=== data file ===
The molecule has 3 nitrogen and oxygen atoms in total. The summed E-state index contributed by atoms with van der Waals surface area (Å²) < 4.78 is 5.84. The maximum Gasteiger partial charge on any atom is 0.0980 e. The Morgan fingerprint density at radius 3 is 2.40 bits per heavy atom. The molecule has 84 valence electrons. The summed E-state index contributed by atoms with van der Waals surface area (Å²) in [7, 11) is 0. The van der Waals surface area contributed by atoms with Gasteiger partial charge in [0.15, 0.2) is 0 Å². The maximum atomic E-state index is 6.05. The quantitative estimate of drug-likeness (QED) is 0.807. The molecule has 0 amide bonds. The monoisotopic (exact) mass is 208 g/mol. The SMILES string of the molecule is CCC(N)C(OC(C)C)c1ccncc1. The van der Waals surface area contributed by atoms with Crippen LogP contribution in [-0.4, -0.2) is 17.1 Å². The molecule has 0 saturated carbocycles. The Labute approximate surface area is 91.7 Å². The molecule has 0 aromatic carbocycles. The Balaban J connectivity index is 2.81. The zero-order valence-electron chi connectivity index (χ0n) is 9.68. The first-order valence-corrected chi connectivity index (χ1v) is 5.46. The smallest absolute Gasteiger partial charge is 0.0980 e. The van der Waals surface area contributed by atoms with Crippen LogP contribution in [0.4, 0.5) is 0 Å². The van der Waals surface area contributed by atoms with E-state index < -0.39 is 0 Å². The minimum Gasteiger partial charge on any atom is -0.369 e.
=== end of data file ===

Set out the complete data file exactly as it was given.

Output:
The molecule has 3 nitrogen and oxygen atoms in total. The summed E-state index contributed by atoms with van der Waals surface area (Å²) < 4.78 is 5.84. The maximum Gasteiger partial charge on any atom is 0.0980 e. The Morgan fingerprint density at radius 3 is 2.40 bits per heavy atom. The molecule has 84 valence electrons. The summed E-state index contributed by atoms with van der Waals surface area (Å²) in [7, 11) is 0. The van der Waals surface area contributed by atoms with Gasteiger partial charge in [0.15, 0.2) is 0 Å². The maximum atomic E-state index is 6.05. The quantitative estimate of drug-likeness (QED) is 0.807. The molecule has 0 amide bonds. The monoisotopic (exact) mass is 208 g/mol. The SMILES string of the molecule is CCC(N)C(OC(C)C)c1ccncc1. The van der Waals surface area contributed by atoms with Crippen LogP contribution in [-0.4, -0.2) is 17.1 Å². The molecule has 0 saturated carbocycles. The Labute approximate surface area is 91.7 Å². The molecule has 0 aromatic carbocycles. The Balaban J connectivity index is 2.81. The zero-order valence-electron chi connectivity index (χ0n) is 9.68. The first-order valence-corrected chi connectivity index (χ1v) is 5.46. The smallest absolute Gasteiger partial charge is 0.0980 e. The van der Waals surface area contributed by atoms with Crippen LogP contribution in [0.4, 0.5) is 0 Å². The van der Waals surface area contributed by atoms with E-state index < -0.39 is 0 Å². The minimum Gasteiger partial charge on any atom is -0.369 e.